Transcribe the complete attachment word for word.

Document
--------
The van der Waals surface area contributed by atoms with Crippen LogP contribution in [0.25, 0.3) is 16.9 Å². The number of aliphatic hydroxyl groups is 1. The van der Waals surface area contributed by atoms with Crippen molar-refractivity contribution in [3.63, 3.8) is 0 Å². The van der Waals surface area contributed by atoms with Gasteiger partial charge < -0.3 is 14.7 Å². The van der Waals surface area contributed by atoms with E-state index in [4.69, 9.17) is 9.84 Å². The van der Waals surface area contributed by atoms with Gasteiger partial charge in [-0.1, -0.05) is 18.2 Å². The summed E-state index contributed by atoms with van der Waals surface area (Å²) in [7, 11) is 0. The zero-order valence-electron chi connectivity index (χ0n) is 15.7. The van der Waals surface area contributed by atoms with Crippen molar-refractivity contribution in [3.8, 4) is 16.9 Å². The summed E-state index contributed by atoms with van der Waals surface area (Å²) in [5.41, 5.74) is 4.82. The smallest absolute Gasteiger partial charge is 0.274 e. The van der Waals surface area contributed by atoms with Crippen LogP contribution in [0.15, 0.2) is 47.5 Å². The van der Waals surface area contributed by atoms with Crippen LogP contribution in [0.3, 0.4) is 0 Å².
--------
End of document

The van der Waals surface area contributed by atoms with Crippen LogP contribution in [0.25, 0.3) is 16.9 Å². The number of aliphatic hydroxyl groups is 1. The van der Waals surface area contributed by atoms with Crippen molar-refractivity contribution in [3.63, 3.8) is 0 Å². The van der Waals surface area contributed by atoms with Gasteiger partial charge < -0.3 is 14.7 Å². The van der Waals surface area contributed by atoms with E-state index in [4.69, 9.17) is 9.84 Å². The van der Waals surface area contributed by atoms with Gasteiger partial charge in [-0.1, -0.05) is 18.2 Å². The summed E-state index contributed by atoms with van der Waals surface area (Å²) in [7, 11) is 0. The zero-order valence-electron chi connectivity index (χ0n) is 15.7. The van der Waals surface area contributed by atoms with Crippen molar-refractivity contribution in [3.8, 4) is 16.9 Å². The summed E-state index contributed by atoms with van der Waals surface area (Å²) in [5.41, 5.74) is 4.82. The smallest absolute Gasteiger partial charge is 0.274 e. The van der Waals surface area contributed by atoms with Crippen LogP contribution in [0.15, 0.2) is 47.5 Å². The van der Waals surface area contributed by atoms with Crippen LogP contribution in [0.3, 0.4) is 0 Å².